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Though acreage is down, perfect weather sets the stage for an excellent Texas onion window

After two rough years, Texas onion growers scaled back acreage by 20 percent this season, but with Northwest storage supplies low and Mexican sweet onions slowed to a trickle, Lone Star State growers are looking at promising markets and great weather that has helped Texas get out of the gate early and make the most out of what is in the ground.

"Onion acreage is down quite a bit this season, but on the flip side the guys that do have a crop are optimistic that prices should be strong," said Bret Erickson, president of the Texas International Produce Association. "We still need moisture -- our soils are awfully salty these days which can hinder size. Some sweet rain would surely be nice. But quality looks to be excellent and we will have a good supply of sweet onions out of Texas."

Problems in Mexico and fewer Northwest storage onions have Texas set up for a solid market moving into the heart of its season.

TexasThis year's Texas onion crop has plenty of size and promotable volume. Here, workers harvest onions near Uvalde. (Photo courtesy of TAMU Agrilife Extension) In late February, "The market's making a little adjustment here right now, Mexico's picked up a little volume at the end of the month -- which is kind of the wrong time for Texas growers -- which led to some little lighter prices. But my own opinion is the crop down there is not a big crop and I think it will adjust itself and come around, there aren't too many onions in Mexico," said Don Ed Holmes of The Onion House in Weslaco, TX.

"The weather's been perfect and the onions are ready to pack -- we can almost run them right out of the fields, they're just absolutely beautiful," said Mike Martin, president of Rio Queen in Mission, TX. "We need rain, but at the same time we don't want it right now. Texas onion acreage is down very significantly in the Uvalde/Winter Garden area, not down as significantly in the Rio Grande Valley but they are down some."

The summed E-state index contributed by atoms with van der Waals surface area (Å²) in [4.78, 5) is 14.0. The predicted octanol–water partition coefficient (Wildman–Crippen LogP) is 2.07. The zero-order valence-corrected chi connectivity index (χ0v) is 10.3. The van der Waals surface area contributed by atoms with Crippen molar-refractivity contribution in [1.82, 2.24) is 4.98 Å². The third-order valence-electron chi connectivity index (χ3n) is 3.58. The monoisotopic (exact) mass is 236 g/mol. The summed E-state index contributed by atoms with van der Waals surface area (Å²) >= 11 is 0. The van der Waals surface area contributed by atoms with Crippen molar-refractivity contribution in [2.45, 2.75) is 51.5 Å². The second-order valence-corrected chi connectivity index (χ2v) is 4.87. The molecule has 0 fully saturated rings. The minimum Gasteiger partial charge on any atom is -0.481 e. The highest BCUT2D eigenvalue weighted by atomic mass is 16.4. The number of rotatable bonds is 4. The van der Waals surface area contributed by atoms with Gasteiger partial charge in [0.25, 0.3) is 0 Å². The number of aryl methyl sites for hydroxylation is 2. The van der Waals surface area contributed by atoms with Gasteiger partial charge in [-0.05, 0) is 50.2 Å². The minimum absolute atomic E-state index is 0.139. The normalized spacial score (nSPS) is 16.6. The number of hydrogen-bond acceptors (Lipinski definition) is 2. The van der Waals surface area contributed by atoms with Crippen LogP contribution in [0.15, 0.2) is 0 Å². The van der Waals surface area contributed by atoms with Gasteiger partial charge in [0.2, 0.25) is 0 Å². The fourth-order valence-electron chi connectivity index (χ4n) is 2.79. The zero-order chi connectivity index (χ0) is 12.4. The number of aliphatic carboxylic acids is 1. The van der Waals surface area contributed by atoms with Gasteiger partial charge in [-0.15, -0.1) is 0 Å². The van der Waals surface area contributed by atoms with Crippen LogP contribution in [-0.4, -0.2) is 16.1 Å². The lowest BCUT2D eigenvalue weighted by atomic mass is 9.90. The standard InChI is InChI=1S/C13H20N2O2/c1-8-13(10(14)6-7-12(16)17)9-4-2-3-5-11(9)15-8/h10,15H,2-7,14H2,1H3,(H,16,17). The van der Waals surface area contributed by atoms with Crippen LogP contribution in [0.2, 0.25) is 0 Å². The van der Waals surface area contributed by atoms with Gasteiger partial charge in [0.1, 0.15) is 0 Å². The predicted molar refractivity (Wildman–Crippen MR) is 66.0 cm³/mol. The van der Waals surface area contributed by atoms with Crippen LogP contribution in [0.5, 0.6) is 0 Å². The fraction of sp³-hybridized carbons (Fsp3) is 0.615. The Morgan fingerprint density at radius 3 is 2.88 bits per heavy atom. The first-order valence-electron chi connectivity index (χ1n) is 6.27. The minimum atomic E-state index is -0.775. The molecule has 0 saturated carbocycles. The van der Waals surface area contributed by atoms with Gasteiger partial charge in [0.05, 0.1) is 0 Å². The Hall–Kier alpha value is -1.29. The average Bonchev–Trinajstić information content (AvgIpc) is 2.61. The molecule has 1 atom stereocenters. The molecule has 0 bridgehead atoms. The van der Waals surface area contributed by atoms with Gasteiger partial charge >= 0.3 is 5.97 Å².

Added Mr. Holmes, "There was one week in there you could actually call winter and that was it, the first week of January. Prior to that it was unusually warm and since then it's been a little above average so we're looking at the deal being a little early. The yields will be off from a year ago but the quality looks real good. Overall size could be a shade smaller because we haven't had enough water in the reservoirs and water quality is fairly poor. There's a lot of salt in the water, which may penalize you on your size a little bit. But we're still looking at the main season starting somewhere around the 25th of March and going through April with some pretty good volumes."

Given Texas' ongoing water woes, some growers actually decided to forego planting this year and instead sell their water rights.

"It's been a struggle for the onion guys in the last couple of years," said Ray Prewett, executive vice president of the Texas Vegetable Association.

Though some growers stepped aside this season and most cut back, at least one -- Rio Queen -- saw opportunity in the shortfall and actually increased acreage significantly.

Ongoing violence in the years-old Mexican drug wars had decreased Texans' travel to do business in that country, but had not hampered produce production or exports from Mexico. This year's onion deal could be a harbinger of things to come -- and represent an opportunity for Texas growers of sweet onions and other commodities.

"We took a gamble and our Texas production will increase significantly, at least by 50 percent and possible as much as two-thirds," Mr. Martin said. "Our grower base in Mexico has cut back on their acreage, due in part to water issues but probably more due to security issues. The markets are solid, there's good demand for our sweet onions. We do have a handful of reds and a handful of whites. So we're going to be busy. Even though our Mexican onions supplies are going to be down our total is still going to be up."

Another grower, Tex Mex Sales LLC, decided to take matters into its own hands and grow everything it markets.

"We've always grown a little bit ourselves but after last year and the way things went with yields -- and weather was big contributing factor -- we decided out of Texas to grow our own onions and that's it, 100 percent," said Tex Mex co-owner Mike Davis. "We do have a lot of retail business and you can't do retail business if you don't know what you have."